Competencies, capabilities, aptitudes and skills are crucially important and being able to demonstrate, and provide evidence of, them substantially affects the chances of successful employment for university graduates. Problem solving, critical thinking, active learning and flexibility featured heavily in discussions around employability at THE’s event with references to entrepreneurship becoming more popular as a desired skill for employers. This involves some level of creativity. How can we encourage students to be more creative with their own reflective and learning processes? Ensuring they have the means of recording, reflecting on and being able to provide a coherent narrative of their achievements and attributes is a good start, and having a private and secure digital place in which to do so facilitates the process.
Universities still faced with the challenge of how to help students make sense of disparate and diverse learning experiences
The Needed Now conference also raised the inherent problems of being able to confidently navigate and make sense of disparate learning experiences, in an environment in which – at least in Australia - there are increased micro-credential and short course offerings in addition to traditional degree programs. And even within a structured degree, learning opportunities happen in a wide variety of situations which is why enabling students to leverage collective intelligence and deepen their level of engagement in that moment through capture of, and reflection on, each and every learning experience is so vital. Having the capacity to be able to collect and make sense of these experiences independent of the course-centric VLE / LMS is going to become increasingly essential in a lifelong, life-wide learning context.
Increasingly, the challenge for univerisites is preparing students for a future that is unknowable when it comes to potential jobs
Employability as an essential – and embedded – component of the student journey was mentioned often during the course of both conferences. Harnessing digital technologies can align a student’s learning, career and employment journeys. In the UK context, it can provide enhancement of traditional personal development and academic personal tutoring frameworks, also supporting the development of experiential learning and capturing skills developed through extra curricular activities. In turn this builds a deeper-level of connection between academic and student, between classroom and placement, and theory and experience.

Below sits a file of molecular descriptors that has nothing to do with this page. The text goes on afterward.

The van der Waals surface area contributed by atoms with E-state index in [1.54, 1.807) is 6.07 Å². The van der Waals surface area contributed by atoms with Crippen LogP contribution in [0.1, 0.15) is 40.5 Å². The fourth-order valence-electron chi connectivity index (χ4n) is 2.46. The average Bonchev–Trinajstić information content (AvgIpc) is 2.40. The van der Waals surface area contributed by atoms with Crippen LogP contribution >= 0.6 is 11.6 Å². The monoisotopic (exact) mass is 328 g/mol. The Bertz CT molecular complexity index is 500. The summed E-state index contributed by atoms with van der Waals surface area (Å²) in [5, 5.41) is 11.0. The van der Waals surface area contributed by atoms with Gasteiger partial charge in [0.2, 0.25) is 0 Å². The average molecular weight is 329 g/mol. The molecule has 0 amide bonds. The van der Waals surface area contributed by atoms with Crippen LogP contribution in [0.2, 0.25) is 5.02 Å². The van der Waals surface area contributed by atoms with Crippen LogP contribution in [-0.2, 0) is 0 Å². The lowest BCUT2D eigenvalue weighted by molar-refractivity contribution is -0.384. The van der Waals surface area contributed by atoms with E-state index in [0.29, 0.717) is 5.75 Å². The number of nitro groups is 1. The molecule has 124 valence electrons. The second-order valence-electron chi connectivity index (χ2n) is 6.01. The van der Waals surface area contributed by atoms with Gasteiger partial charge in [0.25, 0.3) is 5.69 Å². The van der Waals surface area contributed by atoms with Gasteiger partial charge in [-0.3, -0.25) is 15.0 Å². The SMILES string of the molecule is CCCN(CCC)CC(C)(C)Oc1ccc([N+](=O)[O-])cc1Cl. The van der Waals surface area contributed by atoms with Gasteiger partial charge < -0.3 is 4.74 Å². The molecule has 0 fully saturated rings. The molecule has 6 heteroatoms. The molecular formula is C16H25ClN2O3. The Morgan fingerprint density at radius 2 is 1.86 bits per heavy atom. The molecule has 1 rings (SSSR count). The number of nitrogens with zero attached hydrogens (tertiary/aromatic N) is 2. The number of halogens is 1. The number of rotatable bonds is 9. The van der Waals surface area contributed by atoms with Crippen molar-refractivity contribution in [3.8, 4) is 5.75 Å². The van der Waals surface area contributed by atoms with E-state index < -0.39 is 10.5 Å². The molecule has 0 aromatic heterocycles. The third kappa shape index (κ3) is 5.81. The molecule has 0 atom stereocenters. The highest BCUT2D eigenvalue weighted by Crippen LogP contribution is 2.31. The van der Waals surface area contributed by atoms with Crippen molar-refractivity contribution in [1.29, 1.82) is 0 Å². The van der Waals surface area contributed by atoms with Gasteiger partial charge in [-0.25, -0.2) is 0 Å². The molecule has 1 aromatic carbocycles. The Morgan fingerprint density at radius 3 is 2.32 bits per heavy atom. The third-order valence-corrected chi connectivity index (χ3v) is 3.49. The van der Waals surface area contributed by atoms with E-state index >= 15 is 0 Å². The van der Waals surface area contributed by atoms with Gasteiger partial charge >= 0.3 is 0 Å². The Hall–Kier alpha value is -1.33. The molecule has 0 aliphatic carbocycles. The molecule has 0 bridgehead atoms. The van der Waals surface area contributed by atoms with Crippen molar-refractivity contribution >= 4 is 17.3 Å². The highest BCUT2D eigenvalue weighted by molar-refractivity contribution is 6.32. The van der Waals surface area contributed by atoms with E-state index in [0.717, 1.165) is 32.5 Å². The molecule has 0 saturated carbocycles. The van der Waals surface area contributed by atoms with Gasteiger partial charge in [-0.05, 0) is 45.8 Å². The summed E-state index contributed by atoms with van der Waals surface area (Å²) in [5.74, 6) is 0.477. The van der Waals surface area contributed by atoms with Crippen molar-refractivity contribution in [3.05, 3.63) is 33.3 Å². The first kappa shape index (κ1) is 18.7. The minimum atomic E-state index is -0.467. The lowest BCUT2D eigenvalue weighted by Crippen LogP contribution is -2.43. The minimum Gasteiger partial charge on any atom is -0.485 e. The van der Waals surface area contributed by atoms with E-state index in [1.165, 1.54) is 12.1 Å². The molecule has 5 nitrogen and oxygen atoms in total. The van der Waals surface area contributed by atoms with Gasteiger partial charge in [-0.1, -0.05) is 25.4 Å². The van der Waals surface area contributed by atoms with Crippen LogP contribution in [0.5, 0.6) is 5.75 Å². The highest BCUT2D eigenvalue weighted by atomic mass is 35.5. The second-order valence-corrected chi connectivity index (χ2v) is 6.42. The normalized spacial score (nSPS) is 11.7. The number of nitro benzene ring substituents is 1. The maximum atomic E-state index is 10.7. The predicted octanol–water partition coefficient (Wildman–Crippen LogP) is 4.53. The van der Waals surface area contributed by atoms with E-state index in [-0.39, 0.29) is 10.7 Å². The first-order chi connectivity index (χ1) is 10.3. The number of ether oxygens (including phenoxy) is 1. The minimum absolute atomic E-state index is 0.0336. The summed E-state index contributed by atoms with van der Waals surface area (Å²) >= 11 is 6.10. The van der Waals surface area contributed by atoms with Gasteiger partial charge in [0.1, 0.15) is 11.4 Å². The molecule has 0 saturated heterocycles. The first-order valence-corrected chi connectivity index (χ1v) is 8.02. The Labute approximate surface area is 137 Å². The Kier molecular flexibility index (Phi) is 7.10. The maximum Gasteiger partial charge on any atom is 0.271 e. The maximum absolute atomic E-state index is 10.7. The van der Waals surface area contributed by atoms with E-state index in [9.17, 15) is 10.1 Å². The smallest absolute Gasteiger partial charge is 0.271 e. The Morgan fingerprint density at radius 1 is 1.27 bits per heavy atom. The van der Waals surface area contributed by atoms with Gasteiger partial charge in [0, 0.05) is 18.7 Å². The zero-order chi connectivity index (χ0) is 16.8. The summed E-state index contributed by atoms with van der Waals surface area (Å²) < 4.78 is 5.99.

One of the Needed Now sessions was titled “Job-ready for what?”, encapsulating the now-accepted realisation that universities are preparing their graduates to be agile, adaptable and prepared for an uncertain – and in many ways, even unimaginable - employment landscape. It’s one of the reasons we’ve long spoken about ‘future-readiness’ rather than employability; the concept of ensuring learners are equipped to be cognisant of and able to articulate the transferrable skills they have developed and how these are applicable to a range of contexts and roles. The point was made that employers are still saying that the job applicants they are seeing do not always have the right mix of skills, when in fact it’s often the case that graduates are simply not able to readily identify and build into their employability narrative these capabilities. We’ve seen the rise of Graduate Attributes and Employability initiatives across universities, but without an embedded, coherent and highly visible approach it can be incredibly difficult for students to shine as brightly as they could.
Both the THE Digital universities week and the Needed Now in Teaching and Learning conference showcased that the COVID-induced disruptions over the last year have not only accelerated change that was already foregrounded, but have recognised the need to shift these important conversations around learning and teaching in Higher Education more broadly, into an urgent need for action. Though there will never be a replacement for high value face-to-face encounters, through blended and flexible approaches institutions can look to the digital space to enhance and enrich the in-person experiences of the student. There were many more key ideas to come out of these sessions – around student equity, supporting transition, supporting and promoting student success, partnerships with industry – that we haven’t been able to touch on here. Do keep an eye on the blog over coming months, as we’re keen to keep the conversation going and we’ll be sharing our thoughts in a number of forthcoming posts.
If you'd like to learn more about how PebblePad supports universities to prepare future-ready graduates, visit our Sharing And Showcasing Success And Achievement page.